Corpora typically contain within them three types of information that can help in investigating the data: metadata, textual markup, and linguistic annotation.
Metadata and markup
Metadata is information that tells you something about the text itself – for example, the metadata may tell you who wrote a text and when it was published. The metadata can be encoded in the corpus text, or held in a separate document or database.
Textual markup encodes information within the text other than the actual words, for example, the sentence breaks or paragraph breaks in a written text.
In spoken corpora, the information conveyed by the metadata and textual markup may be very important to the analysis. The metadata would typically identify the speakers in the text and give some useful background information on each of them, such as their age and sex. Textual markup would then be used to indicate utterance boundaries.
For example, in the BNC, each utterance is marked up and is linked to the metadata for a particular speaker. For each speaker, the following metadata is stored:
- Name (anonymised)
- Social class
- First language
We can use this metadata to limit searches in the BNC in a linguistically motivated way — for example, to extract all examples of the word surely as spoken by females aged between 35 and 44.
A system of encoding called XML (the eXtensible Markup Language) is often used for both markup and metadata. It is based on angle-bracket tags such as <u> and </u> for the beginning and end of an utterance, respectively.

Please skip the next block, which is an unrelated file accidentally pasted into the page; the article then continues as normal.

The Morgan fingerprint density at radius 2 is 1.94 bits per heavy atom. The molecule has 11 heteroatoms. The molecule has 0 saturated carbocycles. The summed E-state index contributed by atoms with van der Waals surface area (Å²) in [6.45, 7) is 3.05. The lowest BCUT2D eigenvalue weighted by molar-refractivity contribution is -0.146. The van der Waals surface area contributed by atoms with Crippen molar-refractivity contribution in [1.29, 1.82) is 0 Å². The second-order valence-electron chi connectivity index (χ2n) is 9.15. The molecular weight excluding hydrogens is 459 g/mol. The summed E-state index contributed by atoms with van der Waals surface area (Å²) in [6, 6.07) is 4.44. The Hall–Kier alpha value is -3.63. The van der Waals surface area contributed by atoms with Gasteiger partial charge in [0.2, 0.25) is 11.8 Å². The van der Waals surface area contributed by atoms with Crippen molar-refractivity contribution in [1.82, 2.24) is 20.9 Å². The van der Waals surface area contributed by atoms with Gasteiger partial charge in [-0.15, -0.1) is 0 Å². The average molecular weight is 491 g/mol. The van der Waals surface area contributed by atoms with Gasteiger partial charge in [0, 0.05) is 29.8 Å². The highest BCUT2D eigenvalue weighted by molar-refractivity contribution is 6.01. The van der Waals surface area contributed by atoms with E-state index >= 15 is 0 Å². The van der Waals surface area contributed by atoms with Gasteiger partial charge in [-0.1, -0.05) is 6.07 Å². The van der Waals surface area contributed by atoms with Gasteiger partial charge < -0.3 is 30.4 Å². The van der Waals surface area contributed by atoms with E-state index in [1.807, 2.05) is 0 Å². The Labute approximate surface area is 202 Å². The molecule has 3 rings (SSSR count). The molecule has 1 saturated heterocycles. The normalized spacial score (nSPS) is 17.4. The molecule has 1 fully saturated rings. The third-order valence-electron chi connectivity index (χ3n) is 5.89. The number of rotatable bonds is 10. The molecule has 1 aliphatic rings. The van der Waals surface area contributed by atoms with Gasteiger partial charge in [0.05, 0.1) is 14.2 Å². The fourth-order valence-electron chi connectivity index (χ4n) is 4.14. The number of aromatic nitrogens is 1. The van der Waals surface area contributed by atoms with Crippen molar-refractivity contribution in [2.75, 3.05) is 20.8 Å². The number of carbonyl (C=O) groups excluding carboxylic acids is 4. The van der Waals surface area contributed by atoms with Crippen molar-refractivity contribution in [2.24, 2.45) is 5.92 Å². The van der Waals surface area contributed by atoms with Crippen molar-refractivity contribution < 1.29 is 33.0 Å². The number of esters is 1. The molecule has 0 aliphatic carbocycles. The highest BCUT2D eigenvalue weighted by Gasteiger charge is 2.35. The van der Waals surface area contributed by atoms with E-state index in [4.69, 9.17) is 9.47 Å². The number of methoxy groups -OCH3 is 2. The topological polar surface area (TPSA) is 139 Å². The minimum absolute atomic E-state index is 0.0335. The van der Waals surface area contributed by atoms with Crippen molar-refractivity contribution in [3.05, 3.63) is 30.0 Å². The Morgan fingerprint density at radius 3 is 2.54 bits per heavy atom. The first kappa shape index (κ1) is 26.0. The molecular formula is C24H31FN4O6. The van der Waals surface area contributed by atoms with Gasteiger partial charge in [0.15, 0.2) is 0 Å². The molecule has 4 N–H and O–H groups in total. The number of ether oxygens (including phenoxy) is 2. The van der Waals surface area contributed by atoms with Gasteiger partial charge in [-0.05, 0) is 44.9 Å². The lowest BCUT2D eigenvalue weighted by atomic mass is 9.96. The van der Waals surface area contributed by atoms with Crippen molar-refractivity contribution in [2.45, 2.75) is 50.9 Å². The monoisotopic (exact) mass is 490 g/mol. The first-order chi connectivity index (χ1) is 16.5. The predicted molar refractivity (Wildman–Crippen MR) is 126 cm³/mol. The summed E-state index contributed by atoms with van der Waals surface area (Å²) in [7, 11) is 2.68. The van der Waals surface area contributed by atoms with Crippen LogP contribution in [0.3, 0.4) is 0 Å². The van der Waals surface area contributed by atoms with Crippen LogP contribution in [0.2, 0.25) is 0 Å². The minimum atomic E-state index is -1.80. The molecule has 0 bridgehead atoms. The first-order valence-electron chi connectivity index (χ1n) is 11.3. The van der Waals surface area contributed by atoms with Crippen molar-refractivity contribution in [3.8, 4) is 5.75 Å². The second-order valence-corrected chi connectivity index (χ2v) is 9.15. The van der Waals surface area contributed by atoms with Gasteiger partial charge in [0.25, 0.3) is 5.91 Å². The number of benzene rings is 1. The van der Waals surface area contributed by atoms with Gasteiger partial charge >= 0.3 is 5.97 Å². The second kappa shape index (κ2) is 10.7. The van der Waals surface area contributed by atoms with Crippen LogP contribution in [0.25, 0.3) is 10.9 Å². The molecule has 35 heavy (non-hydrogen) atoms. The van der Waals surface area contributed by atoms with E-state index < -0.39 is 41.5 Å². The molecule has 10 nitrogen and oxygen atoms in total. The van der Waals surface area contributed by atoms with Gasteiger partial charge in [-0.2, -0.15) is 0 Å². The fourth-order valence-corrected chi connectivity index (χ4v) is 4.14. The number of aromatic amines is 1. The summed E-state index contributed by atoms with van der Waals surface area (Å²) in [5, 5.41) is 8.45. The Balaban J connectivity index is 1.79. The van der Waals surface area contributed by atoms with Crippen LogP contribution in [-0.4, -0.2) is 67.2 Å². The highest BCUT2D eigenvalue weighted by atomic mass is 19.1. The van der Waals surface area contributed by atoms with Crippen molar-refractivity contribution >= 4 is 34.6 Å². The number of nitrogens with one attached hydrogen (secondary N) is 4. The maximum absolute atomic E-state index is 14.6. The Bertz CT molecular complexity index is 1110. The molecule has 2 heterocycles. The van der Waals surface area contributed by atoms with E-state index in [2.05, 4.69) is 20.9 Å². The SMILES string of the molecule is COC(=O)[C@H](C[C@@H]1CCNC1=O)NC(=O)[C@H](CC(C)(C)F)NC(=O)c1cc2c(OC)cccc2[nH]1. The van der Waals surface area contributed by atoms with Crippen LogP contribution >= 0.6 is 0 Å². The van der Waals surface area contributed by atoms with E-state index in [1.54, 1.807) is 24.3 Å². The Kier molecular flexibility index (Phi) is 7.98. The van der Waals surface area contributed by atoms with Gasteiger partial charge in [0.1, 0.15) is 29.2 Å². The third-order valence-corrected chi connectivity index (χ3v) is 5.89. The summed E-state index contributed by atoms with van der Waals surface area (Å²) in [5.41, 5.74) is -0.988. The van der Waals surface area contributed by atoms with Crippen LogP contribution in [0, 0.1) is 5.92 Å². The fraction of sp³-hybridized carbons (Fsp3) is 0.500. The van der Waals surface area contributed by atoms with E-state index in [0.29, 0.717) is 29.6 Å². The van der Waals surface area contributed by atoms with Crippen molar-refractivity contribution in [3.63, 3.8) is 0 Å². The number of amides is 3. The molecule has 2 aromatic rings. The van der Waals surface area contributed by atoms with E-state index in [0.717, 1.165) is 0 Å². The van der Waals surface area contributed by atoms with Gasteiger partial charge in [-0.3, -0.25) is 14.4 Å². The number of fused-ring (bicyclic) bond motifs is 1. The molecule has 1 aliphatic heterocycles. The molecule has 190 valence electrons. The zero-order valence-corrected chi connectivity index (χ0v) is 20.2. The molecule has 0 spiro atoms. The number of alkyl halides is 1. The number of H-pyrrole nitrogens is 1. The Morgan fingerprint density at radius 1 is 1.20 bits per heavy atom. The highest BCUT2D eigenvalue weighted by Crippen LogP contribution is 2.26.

We can also encode linguistic information within a corpus text, so that we can describe it as analytically or linguistically annotated (see our discussion in part 1). Annotation typically uses the same encoding conventions as textual markup. For instance, the angle-bracket tags of XML can easily be used to indicate where a noun phrase begins and ends, with a tag for the start (<np>) and the end (</np>) of a noun phrase:
<np>The cat</np> sat on <np>the mat</np> .
A wide range of annotations have been applied automatically to English text, by analysis software (also called taggers) such as:
- constituency parsers such as Fidditch (Hindle 1983)
- dependency parsers such as the Constraint Grammar system (Karlsson et al. 1995)
- part-of-speech taggers such as CLAWS (Garside et al. 1987)
- semantic taggers such as USAS (Rayson et al. 2004)
- lemmatisers or morphological stemmers
(We discussed how you can get access to some tagger and parser tools in Part One.)
The virtue of all these forms of annotation is that, when they exist in a corpus, we can run searches for the tags rather than word-forms. For example, here are some of the results from a grammatically-aware search for all words tagged as a past participle in the BNC (preceding link requires a BNCweb log-on):
As you can see, searching for a tag (in this case, the part-of-speech tag VVN) allows us to capture a group of related words without specifying each one individually. Here the words are related grammatically (all past participles) but the same principle is at work with semantic relations if we search for words with a particular semantic tag. With a syntactically-parsed corpora, we can search for particular grammatical structures without regard to the actual words that represent those structures.
Next, we'll look in more detail at corpus search tools and what we can do with them. Click here to continue.
This page was last modified on Sunday 30 October 2011 at 10:04 pm.